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How big a favour have Manchester United done for the Liverpool? After the win over City, here's how the Premier League table REALLY looks

It's over. Liverpool have finally dragged themselves out of their diabolical slump, returning to winning ways after their whopping one game losing streak. Reds fans breathed a collective sigh of relief as one of the darkest spells in the club’s recent history came to an end on Saturday, as Jurgen Klopp’s side defeated Bournemouth 2-1. 

We’re being cheeky, of course. But what impact does all of this have on the FourFourTwo long table?

Every week or so, we update this table revealing how the Premier League would look if you listed teams by points rather than position. 

We’ve been doing a variation of this Cann table - or the Premier League long table, as we simpletons at FFT Towers like to call it - for a while now. It ably demonstrates the gulf between pockets of the league. If by ‘pockets’ we mean ‘one team’ and ‘the other 19’.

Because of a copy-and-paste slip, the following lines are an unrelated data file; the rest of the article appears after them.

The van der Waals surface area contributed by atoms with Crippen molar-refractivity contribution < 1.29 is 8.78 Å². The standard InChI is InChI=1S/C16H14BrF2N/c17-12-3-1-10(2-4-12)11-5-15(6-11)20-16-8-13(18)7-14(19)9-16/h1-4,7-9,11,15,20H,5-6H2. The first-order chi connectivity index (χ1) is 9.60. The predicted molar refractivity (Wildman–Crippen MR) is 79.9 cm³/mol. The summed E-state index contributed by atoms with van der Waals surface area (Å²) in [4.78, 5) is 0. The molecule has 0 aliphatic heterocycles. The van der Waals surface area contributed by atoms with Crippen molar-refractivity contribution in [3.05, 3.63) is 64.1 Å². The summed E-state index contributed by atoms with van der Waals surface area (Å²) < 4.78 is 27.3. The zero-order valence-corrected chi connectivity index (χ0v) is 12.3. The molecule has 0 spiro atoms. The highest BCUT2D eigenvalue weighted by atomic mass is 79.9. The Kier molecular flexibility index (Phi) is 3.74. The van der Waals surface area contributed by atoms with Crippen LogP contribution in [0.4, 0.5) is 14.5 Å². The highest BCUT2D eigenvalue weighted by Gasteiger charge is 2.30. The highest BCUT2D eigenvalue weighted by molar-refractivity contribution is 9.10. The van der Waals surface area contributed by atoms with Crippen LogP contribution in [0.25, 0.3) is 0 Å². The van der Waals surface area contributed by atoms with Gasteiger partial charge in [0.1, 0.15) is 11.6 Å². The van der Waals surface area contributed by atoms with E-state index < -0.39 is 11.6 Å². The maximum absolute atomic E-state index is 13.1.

Manchester City’s loss in the derby on Sunday means Liverpool now enjoy a frankly ridiculous 25 point lead over their nearest rivals. There are nine games left to play. Anyone fancy betting against them? One of those nutters who backed Leicester to win the title in 2016 from the outset, perhaps? No? 

The gap from top to bottom is now an eye-watering 61 points. But a look at our table shows there are still exciting mini-leagues opening up here, there and everywhere. 

Manchester United have leap-frogged Wolves and are in hot pursuit of Chelsea in fourth. Ole Gunnar Solskjaer’s revitalised Red Devils could also have third-placed Leicester City in their sights. Catch either club and Champions League football will surely be theirs. 

Aston Villa have a chance to put Norwich in a very precarious position on Monday night when they face Brendan Rodger’s Foxes. A win would open up a yawning six-point gap between the Canaries and their nearest relegation strugglers. 

Meanwhile, there’s not much air between Everton, on 37 points, and Wolves and Sheffield United on 43, with four teams sandwiched in that gap.

Premier League long table

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